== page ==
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You don't say how old she is, but this could be signs of small strokes, early dementia, or even malnutrition.

Can you discuss it with her doctor?

    Bookmark   July 21, 2004 at 9:57AM
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I go along with lazygarden on this. A big change in behavior is usually a sign that something is beginning to go wrong. Of course, there is always that chance that it's the medication. But I really doubt it.

Is her hearing still good? Sometimes a lost of hearing can so affect a person's life that it upsets a lot of things. They don't know how to react to the strange feeling that they are not connected to what's going on around them.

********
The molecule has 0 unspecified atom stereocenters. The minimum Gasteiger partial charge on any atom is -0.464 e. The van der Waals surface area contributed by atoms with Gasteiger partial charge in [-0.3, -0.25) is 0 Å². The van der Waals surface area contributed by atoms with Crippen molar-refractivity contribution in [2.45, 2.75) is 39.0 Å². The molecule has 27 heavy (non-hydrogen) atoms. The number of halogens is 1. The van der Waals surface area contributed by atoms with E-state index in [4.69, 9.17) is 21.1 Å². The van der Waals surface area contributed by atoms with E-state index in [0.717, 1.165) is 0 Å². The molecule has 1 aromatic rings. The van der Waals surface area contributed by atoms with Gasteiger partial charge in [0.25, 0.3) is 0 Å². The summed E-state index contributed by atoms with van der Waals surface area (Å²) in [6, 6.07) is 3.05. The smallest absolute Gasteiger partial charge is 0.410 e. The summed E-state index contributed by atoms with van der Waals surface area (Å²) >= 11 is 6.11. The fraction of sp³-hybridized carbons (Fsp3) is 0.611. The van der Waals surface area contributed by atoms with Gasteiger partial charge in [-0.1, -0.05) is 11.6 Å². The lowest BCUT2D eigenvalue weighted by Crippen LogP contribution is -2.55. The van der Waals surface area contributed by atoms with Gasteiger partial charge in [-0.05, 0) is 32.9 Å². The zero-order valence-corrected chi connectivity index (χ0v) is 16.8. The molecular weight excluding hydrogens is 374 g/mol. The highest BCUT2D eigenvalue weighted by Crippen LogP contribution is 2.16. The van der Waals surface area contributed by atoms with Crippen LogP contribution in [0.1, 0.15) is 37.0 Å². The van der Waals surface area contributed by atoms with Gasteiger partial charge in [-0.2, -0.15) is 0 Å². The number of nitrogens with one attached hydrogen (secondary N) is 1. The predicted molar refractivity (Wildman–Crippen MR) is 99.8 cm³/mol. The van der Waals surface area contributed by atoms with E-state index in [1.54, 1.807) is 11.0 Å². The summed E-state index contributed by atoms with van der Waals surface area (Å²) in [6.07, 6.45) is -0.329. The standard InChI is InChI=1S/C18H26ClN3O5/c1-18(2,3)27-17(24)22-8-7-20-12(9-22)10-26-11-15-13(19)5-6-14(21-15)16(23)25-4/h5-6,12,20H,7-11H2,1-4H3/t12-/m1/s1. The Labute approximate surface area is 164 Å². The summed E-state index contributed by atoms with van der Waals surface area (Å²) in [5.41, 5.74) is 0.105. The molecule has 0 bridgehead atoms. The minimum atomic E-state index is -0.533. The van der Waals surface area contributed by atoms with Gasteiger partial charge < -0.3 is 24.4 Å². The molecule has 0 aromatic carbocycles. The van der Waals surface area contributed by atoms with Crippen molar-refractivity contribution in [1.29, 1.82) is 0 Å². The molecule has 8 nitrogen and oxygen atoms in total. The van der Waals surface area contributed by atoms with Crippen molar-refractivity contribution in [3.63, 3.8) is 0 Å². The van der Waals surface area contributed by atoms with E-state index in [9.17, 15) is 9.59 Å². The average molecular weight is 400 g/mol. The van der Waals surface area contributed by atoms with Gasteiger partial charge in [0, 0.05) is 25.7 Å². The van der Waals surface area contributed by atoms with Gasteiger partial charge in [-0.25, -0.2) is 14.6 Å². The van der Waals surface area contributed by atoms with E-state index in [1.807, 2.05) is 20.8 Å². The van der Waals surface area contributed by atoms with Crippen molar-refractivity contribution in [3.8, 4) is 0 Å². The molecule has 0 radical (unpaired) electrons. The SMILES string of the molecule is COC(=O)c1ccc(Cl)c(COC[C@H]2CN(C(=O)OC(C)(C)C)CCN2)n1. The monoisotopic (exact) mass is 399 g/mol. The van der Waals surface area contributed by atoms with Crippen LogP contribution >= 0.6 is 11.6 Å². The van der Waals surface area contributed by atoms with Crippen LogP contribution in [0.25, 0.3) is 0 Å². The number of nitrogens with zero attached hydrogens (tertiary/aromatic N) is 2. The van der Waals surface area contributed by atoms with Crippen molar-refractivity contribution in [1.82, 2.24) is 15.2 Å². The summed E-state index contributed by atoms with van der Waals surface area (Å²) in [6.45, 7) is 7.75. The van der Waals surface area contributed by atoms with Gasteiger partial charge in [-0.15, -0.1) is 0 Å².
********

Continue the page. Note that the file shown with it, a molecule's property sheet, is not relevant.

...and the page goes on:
If you can, let her doctor know. He/she needs to be aware that there is a change in her personality that doesn't seem to fit her usual character. It's something that you need to watch.

    Bookmark   July 21, 2004 at 10:08AM
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Thank you for your responses.

My mom will be 74 next month and as far as I know, she's in good health. She volunteers at the hospital and exercises daily (long walks and Curves).

I wouldn't be surprised if malnutrition was the culprit. She's always battled her weight (who doesn't), an extra 20 pounds or so. When she loses weight she eats very skimpy and is a little compulsive about not eating late. Since last summer she has lost quite a bit of weight and I've never seen her so small. She acts as if she's on top of the world at her new weight. She said she did it by cutting out a lot of bread. She says she isn't eating lo-carb (and in fact ridicules the whole lo-carb craze). But I know how she tends to eat -- tiny portions and she feels "stuffed" after a moderate size meal and then doesn't want to eat for the rest of the day even if that meal is at noon.

It's hard to get information from her because she is very closed up.